Ocean10000




msg:3991960
 1:23 am on Sep 19, 2009 (gmt 0)

Good Job httpwebwitch you provided some nice examples in PHP and a great explaination of the reasoning behind the design.

dstiles




msg:3991975
 1:57 am on Sep 19, 2009 (gmt 0)

I would have turned each IP into a single number. That way it's easy to put a range into the database such as 127.0.0.0 - 127.0.95.255 (converted to decimals) using two fields, lowest and highest. A simple numeric query of ">=" and "<=" would pull out anything within the range.

Add in a couple of fields to determine when the first hit was plus an expiry period, update the expiry period exponentially (or whatever) every day it hits. Whatever.

I've been going to implement that for soooo long! Pity customers take up so much time. :)

incrediBILL




msg:3992080
 8:13 am on Sep 19, 2009 (gmt 0)

I would have turned each IP into a single number.

Exactly - as an extra field even, no reason you can't have both.

However, I use flat files per IP or IP range instead of SQL for this because a hardcore DDOS has resulted in crashing my database a couple of times.

caribguy




msg:3992107
 9:58 am on Sep 19, 2009 (gmt 0)

Great primer, thanks httpwebwitch!

With a little extra effort, you could use the database to generate a firewall block list. This could be automated and refreshed daily as needed. Saves a lot of CPU cycles ;)

e.g.

### 59 ###########################################
block in log first quick from 59.32.0.0/11 to any
block in log first quick from 59.64.0.0/12 to any
block in log first quick from 59.80.0.0/14 to any
block in log first quick from 59.100.0.0/14 to any
block in log first quick from 59.104.0.0/13 to any

### 60 ###########################################
block in log first quick from 60.194.0.0/15 to any
block in log first quick from 60.196.0.0/14 to any
block in log first quick from 60.200.0.0/13 to any
block in log first quick from 60.208.0.0/12 to any
block in log first quick from 60.247.0.0/16 to any

incrediBILL




msg:3992151
 1:48 pm on Sep 19, 2009 (gmt 0)

generate a firewall block list. ... Saves a lot of CPU cycles

Problem is when this list gets long with many thousands of entries it bogs Apache down.

Back to SQL or flat files to solve that problem.

caribguy




msg:3992226
 6:30 pm on Sep 19, 2009 (gmt 0)

Haven't tried this yet, but I know that ipf can use groups to limit the number of rules that are processed. Apache and your other services will never see any of that traffic...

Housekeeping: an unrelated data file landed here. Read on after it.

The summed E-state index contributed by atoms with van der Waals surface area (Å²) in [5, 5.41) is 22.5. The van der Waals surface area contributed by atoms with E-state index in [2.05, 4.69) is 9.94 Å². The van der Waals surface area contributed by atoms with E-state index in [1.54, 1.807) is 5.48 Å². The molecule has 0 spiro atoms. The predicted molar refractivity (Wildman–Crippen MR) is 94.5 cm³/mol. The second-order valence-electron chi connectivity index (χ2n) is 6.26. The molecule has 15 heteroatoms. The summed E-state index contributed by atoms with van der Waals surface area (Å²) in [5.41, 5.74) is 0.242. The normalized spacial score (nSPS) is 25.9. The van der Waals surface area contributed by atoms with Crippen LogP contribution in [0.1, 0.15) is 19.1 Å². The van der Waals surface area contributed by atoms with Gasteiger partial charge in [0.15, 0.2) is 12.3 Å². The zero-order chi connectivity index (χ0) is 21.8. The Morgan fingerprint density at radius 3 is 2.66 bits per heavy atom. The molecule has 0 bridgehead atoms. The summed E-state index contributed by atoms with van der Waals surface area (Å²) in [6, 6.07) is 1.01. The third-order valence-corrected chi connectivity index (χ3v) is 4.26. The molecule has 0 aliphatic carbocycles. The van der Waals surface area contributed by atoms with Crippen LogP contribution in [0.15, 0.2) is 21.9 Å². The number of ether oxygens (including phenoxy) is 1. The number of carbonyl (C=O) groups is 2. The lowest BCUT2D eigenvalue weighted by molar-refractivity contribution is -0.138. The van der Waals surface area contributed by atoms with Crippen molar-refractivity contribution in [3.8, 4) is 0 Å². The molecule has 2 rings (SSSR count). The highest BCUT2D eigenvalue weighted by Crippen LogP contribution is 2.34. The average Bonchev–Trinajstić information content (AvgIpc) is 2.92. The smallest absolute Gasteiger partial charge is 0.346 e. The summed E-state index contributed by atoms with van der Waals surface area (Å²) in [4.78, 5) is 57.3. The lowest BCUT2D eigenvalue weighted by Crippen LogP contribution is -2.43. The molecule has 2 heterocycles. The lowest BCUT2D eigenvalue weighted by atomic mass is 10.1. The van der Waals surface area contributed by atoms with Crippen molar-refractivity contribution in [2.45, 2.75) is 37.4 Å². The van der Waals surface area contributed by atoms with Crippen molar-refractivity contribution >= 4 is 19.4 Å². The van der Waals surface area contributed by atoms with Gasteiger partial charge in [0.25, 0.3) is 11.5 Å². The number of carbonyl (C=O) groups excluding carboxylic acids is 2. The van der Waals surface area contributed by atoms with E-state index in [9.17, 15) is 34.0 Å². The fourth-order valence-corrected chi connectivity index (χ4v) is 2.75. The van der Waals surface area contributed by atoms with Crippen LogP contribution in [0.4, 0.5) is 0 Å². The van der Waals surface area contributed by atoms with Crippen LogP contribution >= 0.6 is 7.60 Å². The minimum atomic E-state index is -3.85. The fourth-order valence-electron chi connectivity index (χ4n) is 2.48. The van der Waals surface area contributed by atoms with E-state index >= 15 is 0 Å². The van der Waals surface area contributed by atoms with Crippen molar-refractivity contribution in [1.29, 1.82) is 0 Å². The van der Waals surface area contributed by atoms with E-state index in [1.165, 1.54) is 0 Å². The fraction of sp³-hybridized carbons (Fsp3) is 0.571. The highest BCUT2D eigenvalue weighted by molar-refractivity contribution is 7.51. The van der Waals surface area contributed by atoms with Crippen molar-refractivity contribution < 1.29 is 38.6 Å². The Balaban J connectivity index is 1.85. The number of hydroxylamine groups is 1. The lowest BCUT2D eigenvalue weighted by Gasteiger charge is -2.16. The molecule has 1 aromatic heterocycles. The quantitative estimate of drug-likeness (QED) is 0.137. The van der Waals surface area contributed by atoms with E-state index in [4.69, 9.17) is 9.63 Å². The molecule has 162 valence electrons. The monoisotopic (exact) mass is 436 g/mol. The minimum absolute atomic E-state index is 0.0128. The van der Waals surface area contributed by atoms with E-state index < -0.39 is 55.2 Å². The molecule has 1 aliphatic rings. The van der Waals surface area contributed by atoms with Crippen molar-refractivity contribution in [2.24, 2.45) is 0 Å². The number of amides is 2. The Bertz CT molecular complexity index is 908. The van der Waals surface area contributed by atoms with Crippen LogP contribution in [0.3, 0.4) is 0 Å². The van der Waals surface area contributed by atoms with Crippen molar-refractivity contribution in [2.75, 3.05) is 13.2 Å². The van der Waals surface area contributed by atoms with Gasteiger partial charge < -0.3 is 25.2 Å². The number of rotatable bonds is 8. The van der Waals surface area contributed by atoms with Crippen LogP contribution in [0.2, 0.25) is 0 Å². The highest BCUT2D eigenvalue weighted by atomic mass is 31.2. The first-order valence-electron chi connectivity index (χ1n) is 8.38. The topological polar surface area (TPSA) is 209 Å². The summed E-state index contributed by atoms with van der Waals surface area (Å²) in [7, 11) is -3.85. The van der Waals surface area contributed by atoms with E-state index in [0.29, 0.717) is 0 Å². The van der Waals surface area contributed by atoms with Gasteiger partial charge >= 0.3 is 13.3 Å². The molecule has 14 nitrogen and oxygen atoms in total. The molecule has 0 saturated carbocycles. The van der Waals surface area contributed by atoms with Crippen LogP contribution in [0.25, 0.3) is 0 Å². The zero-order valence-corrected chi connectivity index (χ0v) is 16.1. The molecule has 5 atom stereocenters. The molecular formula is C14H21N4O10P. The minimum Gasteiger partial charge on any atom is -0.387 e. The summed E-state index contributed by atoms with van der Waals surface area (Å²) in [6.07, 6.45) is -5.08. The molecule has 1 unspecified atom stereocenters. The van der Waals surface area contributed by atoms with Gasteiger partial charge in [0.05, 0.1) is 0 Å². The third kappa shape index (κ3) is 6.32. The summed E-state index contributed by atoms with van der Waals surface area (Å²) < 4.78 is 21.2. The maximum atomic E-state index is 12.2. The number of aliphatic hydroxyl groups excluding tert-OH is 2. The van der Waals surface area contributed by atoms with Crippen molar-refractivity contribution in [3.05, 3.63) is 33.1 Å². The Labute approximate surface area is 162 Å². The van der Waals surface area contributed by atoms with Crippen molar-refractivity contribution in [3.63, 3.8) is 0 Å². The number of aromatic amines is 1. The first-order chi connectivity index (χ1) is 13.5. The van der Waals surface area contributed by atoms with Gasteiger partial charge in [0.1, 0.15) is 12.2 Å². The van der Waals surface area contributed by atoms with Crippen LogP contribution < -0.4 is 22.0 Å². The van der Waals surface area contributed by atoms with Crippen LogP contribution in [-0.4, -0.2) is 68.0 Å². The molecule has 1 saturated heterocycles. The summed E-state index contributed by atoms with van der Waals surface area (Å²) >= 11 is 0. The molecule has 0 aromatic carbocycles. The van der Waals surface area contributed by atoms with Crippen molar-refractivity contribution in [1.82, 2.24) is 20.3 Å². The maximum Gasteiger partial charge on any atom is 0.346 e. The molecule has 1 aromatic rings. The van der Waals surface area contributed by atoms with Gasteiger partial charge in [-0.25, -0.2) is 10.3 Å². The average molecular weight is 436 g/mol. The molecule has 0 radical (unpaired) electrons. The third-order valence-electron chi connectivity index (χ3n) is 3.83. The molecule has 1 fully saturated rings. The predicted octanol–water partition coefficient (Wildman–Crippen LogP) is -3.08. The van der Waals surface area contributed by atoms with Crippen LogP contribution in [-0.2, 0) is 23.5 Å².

From the ipf how-to:
Rule groups allow you to write your ruleset in a tree fashion, instead of as a
linear list, so that if your packet has nothing to do with the set of tests [..]
those rules will never be consulted.

I'd guess you could make this as fine-grained as needed.

Something like

block in quick from 59.0.0.0/8 to any head 590
block in quick from 60.0.0.0/8 to any head 600

and then you could go hardcore with

block in quick from 59.32.0.0/16 to any head 590 group 5932
block in quick from 59.64.0.0/16 to any head 590 group 5964

and finally

block in log first quick from 59.32.123.0/24 to any group 5932
block in log first quick from 59.64.233.0/24 to any group 5964

(edit: fixed bad copypaste)

httpwebwitch




msg:3992227
 6:40 pm on Sep 19, 2009 (gmt 0)

@dstiles and @incrediBill,
The idea of converting the IP into decimal was suggested whlie this article was being proofread. It does have significant advantages, and I do believe it's superior to the method I've described here. But it has one major disadvantage: I can't look at a decimal number and compare it to an octet-divided IP in my head. Since much of the maintenance of this list is done by importing data in and out of Excel, having the IP number on my screen in a readable format makes maintaining the list easier. For me.

But, yes the decimal can be kept in a parallel column and it wouldn't take much to write a little function that converts the octets into decimal. The added complexity is trivial... it's a good idea.

@pfui,
sorry, PHP is my first language, C#.NET is my second. But I believe the technique is simple enough that it could be ported into Perl or Python or Java or ColdFusion or whatever you need, without too much suffering.

~ hww

jdMorgan




msg:3992236
 7:55 pm on Sep 19, 2009 (gmt 0)

You don't have to convert the IP octets to decimal in your head, and with careful attention to optimizing the number of steps/calculations required for database checking, you would not have to store the IP address as decimal, either.

The only 'thing' that might benefit from using decimal is the check-if-in-range function, and decimal might only be useful there to reduce the actual comparison from four steps (one for each octet) to a single step; You could make the whole thing work with each address specified as four decimal octets, as a single decimal number, or even as a single binary number if you like; the numbers have the same meaning regardless of which radix or format you choose to use to express them or to manipulate them. The most important factors are the efficiency of the check-if-in-range code and the "element storage space" required to implement each approach.